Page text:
Yulia Skripal, who along with her father were left in critical condition after exposure to a rare nerve agent last month, was released from the hospital Tuesday and received a congratulatory tweet from the Russian Embassy in the U.K.
“We congratulate Yulia Skripal on her recovery,” the tweet read. “Yet we need urgent proof that what is being done to her is done on her own free will.”
The tweet comes amid tension between the U.K. and Moscow after British authorities blamed Russia for what they say was poisoning with a military-grade Soviet-developed nerve agent called Novichok. Russia has denied the allegations, which have led to major strains between countries.
Yulia Skripal, 33, and her father, Sergei Skripal, an ex-spy, were found unconscious on a bench March 4 in Salisbury and were hospitalized for weeks in critical condition. She regained consciousness about two weeks ago.
Britain, along with the United States and at least two dozen other U.K. allies, have expelled more than 150 Russian diplomats. Russia has sent home the same number of those nations’ envoys.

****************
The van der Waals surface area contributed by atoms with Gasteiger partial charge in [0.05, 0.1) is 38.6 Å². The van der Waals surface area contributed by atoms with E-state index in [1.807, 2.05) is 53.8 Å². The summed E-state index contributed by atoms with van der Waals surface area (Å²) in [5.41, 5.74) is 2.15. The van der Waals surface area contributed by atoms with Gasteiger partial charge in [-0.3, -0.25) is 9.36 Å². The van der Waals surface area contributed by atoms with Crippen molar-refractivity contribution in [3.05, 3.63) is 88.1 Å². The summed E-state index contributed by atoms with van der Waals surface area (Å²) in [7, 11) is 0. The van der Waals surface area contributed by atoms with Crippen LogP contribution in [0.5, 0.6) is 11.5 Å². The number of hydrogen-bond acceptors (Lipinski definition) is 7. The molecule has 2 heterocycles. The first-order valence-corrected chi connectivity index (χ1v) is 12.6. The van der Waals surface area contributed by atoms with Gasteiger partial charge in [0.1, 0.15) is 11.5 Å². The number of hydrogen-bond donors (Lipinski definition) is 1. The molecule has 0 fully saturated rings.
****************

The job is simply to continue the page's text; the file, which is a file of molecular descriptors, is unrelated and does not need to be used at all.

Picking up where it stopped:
Dr. Christine Blanshard, the medical director at Salisbury District Hospital, said last week that her 66-year-old father “is responding well to treatment, improving rapidly and is no longer in a critical condition.”
Scientists said the Skripals’ recovery was not unprecedented. Nerve agents work by blocking an enzyme in the body that lets nerves communicate with each other and with the body’s organs.
The Skripals’ long-term prognosis is uncertain, however.
Michelle Carlin, senior lecturer in forensic and analytical chemistry at Northumbria University, said there is limited knowledge about the long-term effects of Novichok poisoning, but “neurological damage has been reported in other historic cases.”
The Associated Press contributed to this report